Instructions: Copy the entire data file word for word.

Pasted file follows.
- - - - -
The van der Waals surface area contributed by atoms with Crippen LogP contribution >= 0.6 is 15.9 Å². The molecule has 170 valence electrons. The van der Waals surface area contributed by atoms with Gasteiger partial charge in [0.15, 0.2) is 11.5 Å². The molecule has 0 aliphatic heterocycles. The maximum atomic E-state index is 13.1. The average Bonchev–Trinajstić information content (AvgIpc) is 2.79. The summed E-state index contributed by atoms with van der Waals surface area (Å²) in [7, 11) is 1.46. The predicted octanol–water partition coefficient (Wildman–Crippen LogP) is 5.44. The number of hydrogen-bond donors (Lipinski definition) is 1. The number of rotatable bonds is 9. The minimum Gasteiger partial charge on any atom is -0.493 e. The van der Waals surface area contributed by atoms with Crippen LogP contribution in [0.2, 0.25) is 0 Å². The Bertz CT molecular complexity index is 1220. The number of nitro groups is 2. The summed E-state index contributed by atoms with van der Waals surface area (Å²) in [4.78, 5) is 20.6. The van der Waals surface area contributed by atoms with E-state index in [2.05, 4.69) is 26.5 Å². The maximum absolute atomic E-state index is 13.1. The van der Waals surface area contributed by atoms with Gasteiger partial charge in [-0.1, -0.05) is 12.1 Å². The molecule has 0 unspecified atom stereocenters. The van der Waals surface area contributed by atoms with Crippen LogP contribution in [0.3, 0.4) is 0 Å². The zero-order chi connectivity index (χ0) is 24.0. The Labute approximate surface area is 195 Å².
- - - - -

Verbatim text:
The van der Waals surface area contributed by atoms with Crippen LogP contribution >= 0.6 is 15.9 Å². The molecule has 170 valence electrons. The van der Waals surface area contributed by atoms with Gasteiger partial charge in [0.15, 0.2) is 11.5 Å². The molecule has 0 aliphatic heterocycles. The maximum atomic E-state index is 13.1. The average Bonchev–Trinajstić information content (AvgIpc) is 2.79. The summed E-state index contributed by atoms with van der Waals surface area (Å²) in [7, 11) is 1.46. The predicted octanol–water partition coefficient (Wildman–Crippen LogP) is 5.44. The number of hydrogen-bond donors (Lipinski definition) is 1. The number of rotatable bonds is 9. The minimum Gasteiger partial charge on any atom is -0.493 e. The van der Waals surface area contributed by atoms with Crippen LogP contribution in [0.2, 0.25) is 0 Å². The Bertz CT molecular complexity index is 1220. The number of nitro groups is 2. The summed E-state index contributed by atoms with van der Waals surface area (Å²) in [4.78, 5) is 20.6. The van der Waals surface area contributed by atoms with E-state index in [2.05, 4.69) is 26.5 Å². The maximum absolute atomic E-state index is 13.1. The van der Waals surface area contributed by atoms with Gasteiger partial charge in [-0.1, -0.05) is 12.1 Å². The molecule has 0 unspecified atom stereocenters. The van der Waals surface area contributed by atoms with Crippen LogP contribution in [0.3, 0.4) is 0 Å². The zero-order chi connectivity index (χ0) is 24.0. The Labute approximate surface area is 195 Å².